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News & Insights

News & Insights

2017 Data Trends

The last year was a busy one for those of us in the data trenches and 2017 is shaping up to be even more so. Here are the trends that we think will shape the world of data acquisition and management in 2017.


What started as chat-based customer service performed by human resources (“I see you’re looking at our product page. Do you have any questions you’d like to ask?”) has evolved into semi-automated and completely automated real-time response systems designed to answer queries submitted by potential buyers in real time. Microsoft CEO Satya Nadella called this evolution “Conversation as a Service” and it is set to replace all manner of customer service positions. The value proposition is compelling to end users who can text a query to a number or click on a button to trigger AI-driven replies 24/7/365. This robot genie is not going back in the bottle, but it will take years of AI training and several transitional hybrid human-machine systems to perfect.

Anonymized Data

Working with personally-identifiable information can be problematic. It’s one of the few areas covered in US data protection laws including HIPAA regulations and child protection laws, so sharing it is tricky. Once anonymized, however, it can be swapped with partners or overlaid with other datasets to reveal an array of valuable information. Several firms are now aggregating anonymized data into feeds that can give unique insight into prospective clients when handled properly. Other players are forming data cooperatives to co-mingle their internal data with erstwhile competitors’ data. This lets all contributors apply predictive models to improve marketing response rates without exposing proprietary data.

The Non-anonymous “Crowd”

The illusion of anonymity has posed problems for the consumers of crowdsourced or cloud labor. The firms using the workers (the “requesters”) really liked the idea of labor that acted like a machine – no interactions, no negotiations over price, and the ability scale up, scale down, or stop work completely at will. Over time, though, the veneer of anonymity has worn away and the benefit of interacting with crowd workers has become clearer. Valuable feedback on how to improve processes to save time and money is no longer routinely ignored. Workers are organizing to reward better requesters. Requesters are wooing workers rather than offering “take it or leave it” propositions.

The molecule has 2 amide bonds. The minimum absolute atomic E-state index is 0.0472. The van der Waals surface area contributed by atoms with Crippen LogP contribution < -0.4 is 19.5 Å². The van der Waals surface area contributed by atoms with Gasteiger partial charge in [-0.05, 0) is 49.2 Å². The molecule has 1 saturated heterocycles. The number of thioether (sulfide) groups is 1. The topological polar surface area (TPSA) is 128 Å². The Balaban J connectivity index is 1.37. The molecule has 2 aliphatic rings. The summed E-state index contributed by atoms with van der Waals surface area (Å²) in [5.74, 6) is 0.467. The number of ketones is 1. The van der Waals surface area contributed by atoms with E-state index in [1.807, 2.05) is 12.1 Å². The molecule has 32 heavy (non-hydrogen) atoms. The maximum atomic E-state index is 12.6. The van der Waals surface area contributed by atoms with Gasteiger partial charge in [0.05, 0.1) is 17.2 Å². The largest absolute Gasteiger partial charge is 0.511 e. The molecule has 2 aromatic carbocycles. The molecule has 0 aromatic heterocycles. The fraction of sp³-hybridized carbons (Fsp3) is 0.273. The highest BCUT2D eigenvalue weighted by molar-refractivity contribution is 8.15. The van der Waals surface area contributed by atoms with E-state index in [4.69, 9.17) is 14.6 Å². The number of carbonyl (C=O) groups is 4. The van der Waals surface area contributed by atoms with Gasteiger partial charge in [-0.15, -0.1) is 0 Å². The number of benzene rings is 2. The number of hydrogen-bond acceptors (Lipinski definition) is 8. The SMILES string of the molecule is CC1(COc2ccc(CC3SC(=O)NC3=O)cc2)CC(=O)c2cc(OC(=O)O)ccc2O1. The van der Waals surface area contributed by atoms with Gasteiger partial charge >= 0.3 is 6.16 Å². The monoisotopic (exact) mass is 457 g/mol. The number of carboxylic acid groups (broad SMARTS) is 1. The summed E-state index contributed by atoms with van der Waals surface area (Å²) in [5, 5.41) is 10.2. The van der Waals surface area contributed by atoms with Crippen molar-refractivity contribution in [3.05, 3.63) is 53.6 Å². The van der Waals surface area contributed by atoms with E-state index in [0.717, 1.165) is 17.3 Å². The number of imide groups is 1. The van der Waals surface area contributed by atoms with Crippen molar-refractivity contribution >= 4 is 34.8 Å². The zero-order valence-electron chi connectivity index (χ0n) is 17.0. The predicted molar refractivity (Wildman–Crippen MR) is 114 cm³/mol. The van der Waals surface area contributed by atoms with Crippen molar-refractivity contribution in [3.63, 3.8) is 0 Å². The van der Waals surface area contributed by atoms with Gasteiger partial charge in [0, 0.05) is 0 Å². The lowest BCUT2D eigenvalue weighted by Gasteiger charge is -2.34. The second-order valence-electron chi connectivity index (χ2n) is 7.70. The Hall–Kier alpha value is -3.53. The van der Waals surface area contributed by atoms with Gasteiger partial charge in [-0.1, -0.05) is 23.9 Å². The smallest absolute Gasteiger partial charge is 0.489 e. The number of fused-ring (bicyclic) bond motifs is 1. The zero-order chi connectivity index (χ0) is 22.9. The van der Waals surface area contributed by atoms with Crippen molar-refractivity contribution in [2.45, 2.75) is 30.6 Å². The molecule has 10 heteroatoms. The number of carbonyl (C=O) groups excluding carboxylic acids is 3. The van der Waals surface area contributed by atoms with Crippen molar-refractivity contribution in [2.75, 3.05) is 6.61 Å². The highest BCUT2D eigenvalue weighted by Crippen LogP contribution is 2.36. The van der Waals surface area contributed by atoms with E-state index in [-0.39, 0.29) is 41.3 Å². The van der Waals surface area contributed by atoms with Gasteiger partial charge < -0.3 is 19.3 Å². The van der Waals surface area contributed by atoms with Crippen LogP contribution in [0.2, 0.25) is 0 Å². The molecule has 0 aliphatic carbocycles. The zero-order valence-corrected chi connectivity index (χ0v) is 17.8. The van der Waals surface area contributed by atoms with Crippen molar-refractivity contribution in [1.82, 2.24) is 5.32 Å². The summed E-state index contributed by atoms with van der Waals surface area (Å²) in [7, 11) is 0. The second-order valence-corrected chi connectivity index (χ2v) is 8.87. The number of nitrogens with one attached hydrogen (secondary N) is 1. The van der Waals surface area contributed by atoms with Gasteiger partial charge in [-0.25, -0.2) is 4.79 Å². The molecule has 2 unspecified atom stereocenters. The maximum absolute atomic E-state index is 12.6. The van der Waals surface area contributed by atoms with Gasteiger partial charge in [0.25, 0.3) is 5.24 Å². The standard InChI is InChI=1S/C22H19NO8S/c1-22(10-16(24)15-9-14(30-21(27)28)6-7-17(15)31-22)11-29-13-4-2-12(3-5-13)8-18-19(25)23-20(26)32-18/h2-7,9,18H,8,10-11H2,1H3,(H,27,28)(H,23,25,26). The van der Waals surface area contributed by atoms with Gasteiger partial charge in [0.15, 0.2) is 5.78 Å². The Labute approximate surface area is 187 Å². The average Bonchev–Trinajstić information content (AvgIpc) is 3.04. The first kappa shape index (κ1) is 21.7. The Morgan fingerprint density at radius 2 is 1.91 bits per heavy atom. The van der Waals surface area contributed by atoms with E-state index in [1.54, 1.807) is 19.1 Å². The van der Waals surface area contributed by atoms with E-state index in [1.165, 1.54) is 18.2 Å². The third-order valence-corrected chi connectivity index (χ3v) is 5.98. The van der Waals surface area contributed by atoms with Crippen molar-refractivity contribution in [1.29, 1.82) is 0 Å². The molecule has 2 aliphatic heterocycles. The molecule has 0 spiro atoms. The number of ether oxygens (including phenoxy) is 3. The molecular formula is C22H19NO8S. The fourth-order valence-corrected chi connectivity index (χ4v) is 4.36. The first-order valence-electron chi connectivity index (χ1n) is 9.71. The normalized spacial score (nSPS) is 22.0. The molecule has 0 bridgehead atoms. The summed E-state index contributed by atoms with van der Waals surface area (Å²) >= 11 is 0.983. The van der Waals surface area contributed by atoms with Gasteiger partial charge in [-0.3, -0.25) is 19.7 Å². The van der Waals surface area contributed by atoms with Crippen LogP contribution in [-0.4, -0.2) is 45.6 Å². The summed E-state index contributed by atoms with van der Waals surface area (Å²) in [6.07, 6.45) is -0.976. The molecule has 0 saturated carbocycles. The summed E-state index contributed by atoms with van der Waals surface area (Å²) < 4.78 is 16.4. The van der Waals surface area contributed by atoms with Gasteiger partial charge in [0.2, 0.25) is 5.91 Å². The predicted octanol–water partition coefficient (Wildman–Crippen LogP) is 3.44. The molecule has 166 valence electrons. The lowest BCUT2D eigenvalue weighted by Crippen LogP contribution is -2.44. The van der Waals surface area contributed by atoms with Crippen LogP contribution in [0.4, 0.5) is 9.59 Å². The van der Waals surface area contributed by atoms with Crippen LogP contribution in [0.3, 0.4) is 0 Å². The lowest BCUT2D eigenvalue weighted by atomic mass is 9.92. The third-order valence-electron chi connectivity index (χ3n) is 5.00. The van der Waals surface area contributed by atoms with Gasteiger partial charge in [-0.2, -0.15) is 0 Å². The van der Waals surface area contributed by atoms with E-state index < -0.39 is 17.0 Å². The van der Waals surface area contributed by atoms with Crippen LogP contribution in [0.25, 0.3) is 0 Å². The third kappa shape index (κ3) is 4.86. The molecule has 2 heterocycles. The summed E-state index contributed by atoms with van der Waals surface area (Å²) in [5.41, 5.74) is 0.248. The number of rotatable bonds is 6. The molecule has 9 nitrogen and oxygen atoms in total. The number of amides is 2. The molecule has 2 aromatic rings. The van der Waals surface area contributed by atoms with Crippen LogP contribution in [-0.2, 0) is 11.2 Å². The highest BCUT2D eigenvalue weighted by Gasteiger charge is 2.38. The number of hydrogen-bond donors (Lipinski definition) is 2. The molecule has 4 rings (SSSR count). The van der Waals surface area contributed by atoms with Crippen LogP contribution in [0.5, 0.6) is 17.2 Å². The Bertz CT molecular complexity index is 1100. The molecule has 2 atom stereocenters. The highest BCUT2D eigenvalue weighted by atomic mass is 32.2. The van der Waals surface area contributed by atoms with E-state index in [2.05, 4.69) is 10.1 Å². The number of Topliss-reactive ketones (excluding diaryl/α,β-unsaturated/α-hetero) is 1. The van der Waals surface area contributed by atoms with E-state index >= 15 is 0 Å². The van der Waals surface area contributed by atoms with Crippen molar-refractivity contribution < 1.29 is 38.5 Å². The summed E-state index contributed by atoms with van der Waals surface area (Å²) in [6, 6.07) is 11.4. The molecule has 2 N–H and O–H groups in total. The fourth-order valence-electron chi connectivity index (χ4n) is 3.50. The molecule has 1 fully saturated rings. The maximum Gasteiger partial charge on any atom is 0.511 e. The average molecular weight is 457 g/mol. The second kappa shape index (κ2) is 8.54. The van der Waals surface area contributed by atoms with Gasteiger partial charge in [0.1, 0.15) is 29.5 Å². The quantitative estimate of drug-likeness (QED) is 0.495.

The Confluence of Crowdsourcing and the Open Data Movement

As governments move to digitize services such as renewing passports, researching land ownership records, or managing a variety of government records, they soon realize the necessity for significant labor resources to handle these large, often one-off, projects. Meanwhile, the rise of crowdsourcing has highlighted the attractive “portability” of data work steered to pools of qualified labor worldwide. Between the government’s labor requirement and the flexibility of data tasks, countries are building their own internal crowds of local resources to do the kinds of data tasks their governments need to meet government transparency goals and drive digitization efforts.

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